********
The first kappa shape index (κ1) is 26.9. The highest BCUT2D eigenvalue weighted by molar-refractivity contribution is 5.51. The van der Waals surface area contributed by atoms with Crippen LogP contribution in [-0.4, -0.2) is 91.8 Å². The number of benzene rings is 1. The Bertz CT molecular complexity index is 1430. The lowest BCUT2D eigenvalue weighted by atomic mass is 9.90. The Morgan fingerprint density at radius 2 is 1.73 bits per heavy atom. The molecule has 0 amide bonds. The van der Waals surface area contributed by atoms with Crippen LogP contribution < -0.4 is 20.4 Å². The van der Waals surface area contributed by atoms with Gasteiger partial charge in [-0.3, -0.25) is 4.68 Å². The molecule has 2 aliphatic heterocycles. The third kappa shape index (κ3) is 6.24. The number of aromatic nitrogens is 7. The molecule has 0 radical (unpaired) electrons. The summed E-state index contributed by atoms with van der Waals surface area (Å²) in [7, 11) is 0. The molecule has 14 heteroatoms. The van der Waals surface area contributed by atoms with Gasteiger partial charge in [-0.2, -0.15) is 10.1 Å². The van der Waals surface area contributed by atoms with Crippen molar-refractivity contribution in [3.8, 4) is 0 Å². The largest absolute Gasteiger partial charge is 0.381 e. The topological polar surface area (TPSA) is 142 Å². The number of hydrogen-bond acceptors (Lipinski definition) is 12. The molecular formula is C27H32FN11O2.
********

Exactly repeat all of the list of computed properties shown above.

The first kappa shape index (κ1) is 26.9. The highest BCUT2D eigenvalue weighted by molar-refractivity contribution is 5.51. The van der Waals surface area contributed by atoms with Crippen LogP contribution in [-0.4, -0.2) is 91.8 Å². The number of benzene rings is 1. The Bertz CT molecular complexity index is 1430. The lowest BCUT2D eigenvalue weighted by atomic mass is 9.90. The Morgan fingerprint density at radius 2 is 1.73 bits per heavy atom. The molecule has 0 amide bonds. The van der Waals surface area contributed by atoms with Crippen LogP contribution < -0.4 is 20.4 Å². The van der Waals surface area contributed by atoms with Gasteiger partial charge in [-0.3, -0.25) is 4.68 Å². The molecule has 2 aliphatic heterocycles. The third kappa shape index (κ3) is 6.24. The number of aromatic nitrogens is 7. The molecule has 0 radical (unpaired) electrons. The summed E-state index contributed by atoms with van der Waals surface area (Å²) in [7, 11) is 0. The molecule has 14 heteroatoms. The van der Waals surface area contributed by atoms with Gasteiger partial charge in [-0.2, -0.15) is 10.1 Å². The van der Waals surface area contributed by atoms with Crippen molar-refractivity contribution in [3.8, 4) is 0 Å². The largest absolute Gasteiger partial charge is 0.381 e. The topological polar surface area (TPSA) is 142 Å². The number of hydrogen-bond acceptors (Lipinski definition) is 12. The molecular formula is C27H32FN11O2.